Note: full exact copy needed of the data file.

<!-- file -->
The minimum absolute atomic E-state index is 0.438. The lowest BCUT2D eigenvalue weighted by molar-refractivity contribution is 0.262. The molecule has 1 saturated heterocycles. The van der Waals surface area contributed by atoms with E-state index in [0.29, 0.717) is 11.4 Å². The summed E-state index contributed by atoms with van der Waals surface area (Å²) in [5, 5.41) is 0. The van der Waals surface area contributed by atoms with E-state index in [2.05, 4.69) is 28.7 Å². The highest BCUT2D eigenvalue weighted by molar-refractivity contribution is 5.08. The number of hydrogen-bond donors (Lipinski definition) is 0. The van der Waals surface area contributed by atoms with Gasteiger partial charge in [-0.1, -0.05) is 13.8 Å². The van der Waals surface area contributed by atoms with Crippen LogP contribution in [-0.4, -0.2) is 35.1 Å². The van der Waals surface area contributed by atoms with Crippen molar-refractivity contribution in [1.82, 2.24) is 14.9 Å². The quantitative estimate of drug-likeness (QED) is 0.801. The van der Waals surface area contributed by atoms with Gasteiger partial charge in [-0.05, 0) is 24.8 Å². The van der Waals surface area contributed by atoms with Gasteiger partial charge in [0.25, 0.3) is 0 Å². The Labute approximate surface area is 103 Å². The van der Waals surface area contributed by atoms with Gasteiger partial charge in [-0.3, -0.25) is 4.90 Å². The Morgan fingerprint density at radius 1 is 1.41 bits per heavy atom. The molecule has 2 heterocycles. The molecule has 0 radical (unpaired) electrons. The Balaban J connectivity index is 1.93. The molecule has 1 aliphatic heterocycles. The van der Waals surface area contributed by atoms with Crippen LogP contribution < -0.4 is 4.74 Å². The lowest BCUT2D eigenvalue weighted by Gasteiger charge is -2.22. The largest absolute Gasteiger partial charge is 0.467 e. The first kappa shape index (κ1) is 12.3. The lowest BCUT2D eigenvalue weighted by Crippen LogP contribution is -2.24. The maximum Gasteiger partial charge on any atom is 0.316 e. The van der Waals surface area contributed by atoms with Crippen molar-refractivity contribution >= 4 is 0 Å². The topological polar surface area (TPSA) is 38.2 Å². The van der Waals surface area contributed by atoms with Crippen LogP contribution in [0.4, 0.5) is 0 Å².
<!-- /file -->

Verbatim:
The minimum absolute atomic E-state index is 0.438. The lowest BCUT2D eigenvalue weighted by molar-refractivity contribution is 0.262. The molecule has 1 saturated heterocycles. The van der Waals surface area contributed by atoms with E-state index in [0.29, 0.717) is 11.4 Å². The summed E-state index contributed by atoms with van der Waals surface area (Å²) in [5, 5.41) is 0. The van der Waals surface area contributed by atoms with E-state index in [2.05, 4.69) is 28.7 Å². The highest BCUT2D eigenvalue weighted by molar-refractivity contribution is 5.08. The number of hydrogen-bond donors (Lipinski definition) is 0. The van der Waals surface area contributed by atoms with Gasteiger partial charge in [-0.1, -0.05) is 13.8 Å². The van der Waals surface area contributed by atoms with Crippen LogP contribution in [-0.4, -0.2) is 35.1 Å². The van der Waals surface area contributed by atoms with Crippen molar-refractivity contribution in [1.82, 2.24) is 14.9 Å². The quantitative estimate of drug-likeness (QED) is 0.801. The van der Waals surface area contributed by atoms with Gasteiger partial charge in [-0.05, 0) is 24.8 Å². The van der Waals surface area contributed by atoms with Gasteiger partial charge in [0.25, 0.3) is 0 Å². The Labute approximate surface area is 103 Å². The van der Waals surface area contributed by atoms with Gasteiger partial charge in [-0.3, -0.25) is 4.90 Å². The Morgan fingerprint density at radius 1 is 1.41 bits per heavy atom. The molecule has 2 heterocycles. The molecule has 0 radical (unpaired) electrons. The Balaban J connectivity index is 1.93. The molecule has 1 aliphatic heterocycles. The van der Waals surface area contributed by atoms with Crippen LogP contribution < -0.4 is 4.74 Å². The lowest BCUT2D eigenvalue weighted by Gasteiger charge is -2.22. The largest absolute Gasteiger partial charge is 0.467 e. The first kappa shape index (κ1) is 12.3. The lowest BCUT2D eigenvalue weighted by Crippen LogP contribution is -2.24. The maximum Gasteiger partial charge on any atom is 0.316 e. The van der Waals surface area contributed by atoms with Crippen molar-refractivity contribution >= 4 is 0 Å². The topological polar surface area (TPSA) is 38.2 Å². The van der Waals surface area contributed by atoms with Crippen LogP contribution in [0.4, 0.5) is 0 Å².